Why is it sometimes so easy to check product trademarks?
If you know something about trademarks, and plan in advance for clearance of your name before you zoom down on a short list of finalists, getting trademark cleared names can often be quite easy. Yes, really. But only if you know that millions of trademarks already exist and for a simple, clean immediate clearance you are going to need a unique new word – at least in your chosen field.
For example: Ben and Nancy invented a smart new mousetrap that provided specific benefits to the homeowner. They decided to call it Bennatrap which they thought was a great name since it was both descriptive – Trap, and also implied Benefits even though it did not directly say that. And of course only they noticed it was coined from Ben and Nancy too. So it had some of their ego and hard work wrapped up in the name as well.
Then they remembered the two golden rules of naming: Nothing else matters if the boss doesn’t like it and her lawyer doesn’t like it.
So they quickly went to the USPTO online trademark search database and nervously entered Bennatrap. They were very happy to get this response:
No TESS records were found to match the criteria of your query.
But to be sure, since they had heard names were filed phonetically, they also typed in Benatrap, Benetrap, Benitrap and even “Benna Trap”.
Not a final check by any means, but a major step forward and confidence booster that their IP Lawyer was likely to approve them registering and using the name.
In fact, feeling emboldened they even checked some of their international markets like UK, EU, Brazil, Mexico, Japan, etc. See International TM Checking.
Why it is it sometimes so hard to check trademarks?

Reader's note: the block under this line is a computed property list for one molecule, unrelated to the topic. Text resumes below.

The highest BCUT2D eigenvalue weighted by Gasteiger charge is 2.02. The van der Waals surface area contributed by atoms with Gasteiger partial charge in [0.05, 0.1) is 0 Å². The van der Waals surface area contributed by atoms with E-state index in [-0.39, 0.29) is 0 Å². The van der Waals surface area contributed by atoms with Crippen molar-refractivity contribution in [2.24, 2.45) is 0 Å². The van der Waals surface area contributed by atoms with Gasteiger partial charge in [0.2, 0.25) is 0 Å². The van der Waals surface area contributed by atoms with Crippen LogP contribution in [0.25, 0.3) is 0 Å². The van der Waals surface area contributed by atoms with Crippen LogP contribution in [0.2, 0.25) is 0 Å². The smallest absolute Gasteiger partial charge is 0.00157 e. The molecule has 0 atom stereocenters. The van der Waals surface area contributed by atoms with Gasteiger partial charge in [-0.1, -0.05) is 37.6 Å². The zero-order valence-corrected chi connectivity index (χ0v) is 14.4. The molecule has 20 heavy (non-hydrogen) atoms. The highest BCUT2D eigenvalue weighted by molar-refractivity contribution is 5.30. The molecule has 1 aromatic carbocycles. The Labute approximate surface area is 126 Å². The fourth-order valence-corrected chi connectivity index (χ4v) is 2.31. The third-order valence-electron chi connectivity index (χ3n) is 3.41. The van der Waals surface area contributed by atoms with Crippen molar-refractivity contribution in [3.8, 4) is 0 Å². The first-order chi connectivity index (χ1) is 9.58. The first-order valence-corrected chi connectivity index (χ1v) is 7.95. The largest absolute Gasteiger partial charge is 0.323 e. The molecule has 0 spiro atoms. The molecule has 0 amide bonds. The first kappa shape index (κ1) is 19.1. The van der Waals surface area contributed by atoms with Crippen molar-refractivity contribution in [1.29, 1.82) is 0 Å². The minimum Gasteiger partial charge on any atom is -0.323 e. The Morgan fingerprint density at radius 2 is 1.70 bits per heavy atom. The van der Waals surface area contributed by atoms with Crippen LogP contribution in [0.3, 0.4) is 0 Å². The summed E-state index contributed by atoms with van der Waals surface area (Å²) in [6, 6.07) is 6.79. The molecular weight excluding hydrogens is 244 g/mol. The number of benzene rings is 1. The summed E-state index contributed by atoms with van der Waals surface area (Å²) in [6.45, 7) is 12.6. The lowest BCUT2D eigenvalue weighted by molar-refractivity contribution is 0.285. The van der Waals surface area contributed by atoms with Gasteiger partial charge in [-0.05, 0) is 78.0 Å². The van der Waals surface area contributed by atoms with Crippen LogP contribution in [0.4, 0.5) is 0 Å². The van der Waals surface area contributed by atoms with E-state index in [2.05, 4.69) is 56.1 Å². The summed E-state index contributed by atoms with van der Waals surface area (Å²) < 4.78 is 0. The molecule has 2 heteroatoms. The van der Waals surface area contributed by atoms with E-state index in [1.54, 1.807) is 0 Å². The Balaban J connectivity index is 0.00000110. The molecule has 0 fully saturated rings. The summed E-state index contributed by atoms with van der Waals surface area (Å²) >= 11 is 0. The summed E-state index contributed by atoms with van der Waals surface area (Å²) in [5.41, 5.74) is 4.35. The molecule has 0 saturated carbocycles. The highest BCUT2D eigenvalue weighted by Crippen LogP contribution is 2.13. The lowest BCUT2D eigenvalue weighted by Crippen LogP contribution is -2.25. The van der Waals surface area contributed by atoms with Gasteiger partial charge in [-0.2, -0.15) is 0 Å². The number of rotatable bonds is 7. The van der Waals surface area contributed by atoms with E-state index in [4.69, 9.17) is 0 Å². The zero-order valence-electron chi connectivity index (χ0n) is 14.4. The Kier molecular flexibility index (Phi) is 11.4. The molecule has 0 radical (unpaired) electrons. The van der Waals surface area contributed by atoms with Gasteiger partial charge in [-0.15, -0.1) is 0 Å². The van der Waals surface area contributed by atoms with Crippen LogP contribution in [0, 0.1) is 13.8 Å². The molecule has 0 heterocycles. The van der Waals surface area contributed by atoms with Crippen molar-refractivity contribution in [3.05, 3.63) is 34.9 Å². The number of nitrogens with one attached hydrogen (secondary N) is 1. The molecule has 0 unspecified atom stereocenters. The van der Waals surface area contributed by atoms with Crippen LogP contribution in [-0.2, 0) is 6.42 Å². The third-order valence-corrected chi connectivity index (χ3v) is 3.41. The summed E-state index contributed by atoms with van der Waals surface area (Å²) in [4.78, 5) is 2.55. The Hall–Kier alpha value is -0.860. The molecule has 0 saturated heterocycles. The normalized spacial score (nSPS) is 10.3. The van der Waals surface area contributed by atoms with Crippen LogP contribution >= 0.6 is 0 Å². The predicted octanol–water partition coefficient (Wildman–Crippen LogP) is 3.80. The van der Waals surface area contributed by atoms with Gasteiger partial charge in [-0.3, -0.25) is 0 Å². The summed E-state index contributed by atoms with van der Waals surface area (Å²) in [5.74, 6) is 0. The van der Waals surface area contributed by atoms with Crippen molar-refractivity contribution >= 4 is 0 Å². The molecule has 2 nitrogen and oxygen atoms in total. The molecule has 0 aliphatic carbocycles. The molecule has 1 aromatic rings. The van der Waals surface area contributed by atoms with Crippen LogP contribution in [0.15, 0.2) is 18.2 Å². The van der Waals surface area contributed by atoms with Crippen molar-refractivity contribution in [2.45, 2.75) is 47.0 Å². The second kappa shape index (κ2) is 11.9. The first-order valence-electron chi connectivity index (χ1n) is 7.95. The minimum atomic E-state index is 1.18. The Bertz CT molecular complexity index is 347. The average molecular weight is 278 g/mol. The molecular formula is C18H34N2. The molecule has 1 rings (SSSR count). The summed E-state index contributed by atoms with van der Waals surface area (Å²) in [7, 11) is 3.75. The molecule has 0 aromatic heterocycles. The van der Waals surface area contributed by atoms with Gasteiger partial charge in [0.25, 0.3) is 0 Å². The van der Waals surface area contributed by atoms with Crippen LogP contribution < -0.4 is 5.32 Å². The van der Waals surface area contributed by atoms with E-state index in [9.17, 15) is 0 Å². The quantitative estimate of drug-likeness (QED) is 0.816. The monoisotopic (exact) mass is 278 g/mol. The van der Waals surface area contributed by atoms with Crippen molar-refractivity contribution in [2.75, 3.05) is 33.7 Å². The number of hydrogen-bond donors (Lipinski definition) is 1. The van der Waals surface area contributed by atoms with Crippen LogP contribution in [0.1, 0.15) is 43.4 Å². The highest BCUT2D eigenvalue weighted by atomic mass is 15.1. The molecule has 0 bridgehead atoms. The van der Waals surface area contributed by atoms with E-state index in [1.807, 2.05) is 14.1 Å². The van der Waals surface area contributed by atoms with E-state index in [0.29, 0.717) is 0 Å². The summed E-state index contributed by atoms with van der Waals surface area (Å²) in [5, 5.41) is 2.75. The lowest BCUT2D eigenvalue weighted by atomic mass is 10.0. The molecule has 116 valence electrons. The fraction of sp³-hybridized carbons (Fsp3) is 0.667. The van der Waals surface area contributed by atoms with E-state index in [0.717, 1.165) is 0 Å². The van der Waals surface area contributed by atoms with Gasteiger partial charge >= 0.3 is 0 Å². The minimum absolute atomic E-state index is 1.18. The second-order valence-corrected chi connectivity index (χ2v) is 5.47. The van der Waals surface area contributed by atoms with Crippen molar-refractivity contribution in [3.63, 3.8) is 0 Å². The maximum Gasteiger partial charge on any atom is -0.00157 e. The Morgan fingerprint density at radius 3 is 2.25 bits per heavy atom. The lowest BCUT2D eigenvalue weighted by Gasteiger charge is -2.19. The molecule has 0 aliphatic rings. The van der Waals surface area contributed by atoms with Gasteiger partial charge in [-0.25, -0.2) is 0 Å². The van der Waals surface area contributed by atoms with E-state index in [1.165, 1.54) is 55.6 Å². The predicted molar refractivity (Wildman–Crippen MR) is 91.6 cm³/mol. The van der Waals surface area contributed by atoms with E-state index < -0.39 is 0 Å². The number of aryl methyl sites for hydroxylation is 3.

Fast forward six months and Nancy and Ben are now working on their follow up model after their first mouse trap was so well received. After talking to a number of customers, they learned that the users did not see a raft of benefits with that model. But they did see one over arching benefit and that was the fact you could see if a mouse had been captured without having to touch the cage or get your fingers dirty.
It seemed so obvious and appropriate therefore that they should call the new device: InSight
Then they remembered to check registered trademarks again and the USPTO TESS service returned this message:
TESS was last updated on Fri Oct 8 03:47:23 EDT 2021
|to record:||16291 Records(s) found (This page: 1 ~ 100)|
What? Over 16,000 records reference the word Insight? In fact so many new filings that not even one on the first page had even been approved for registration so far!
Now what? How can it be? They surely didn’t want to pay a lawyer to dig through so many names as they got a harsh lesson in reality that most common names are already taken. Did it mean they couldn’t use the name? Maybe. Maybe not. Trademarks are filed by category so maybe they could figure out the mousetrap category and take it from there. But what exclusivity would they have on the name? None. Even if approved under special descriptions it would be considered a weak trademark from a legal point of view.
How set are you on a given name? Is your heart broken when your first choice is not available or not unique enough? Or do you want to get on with the project and avoid legal issues now and in the future? Maybe it is time to revert to a name like BennaView and use a tagline like “Providing insight into what you have caught“.
Trademark checking details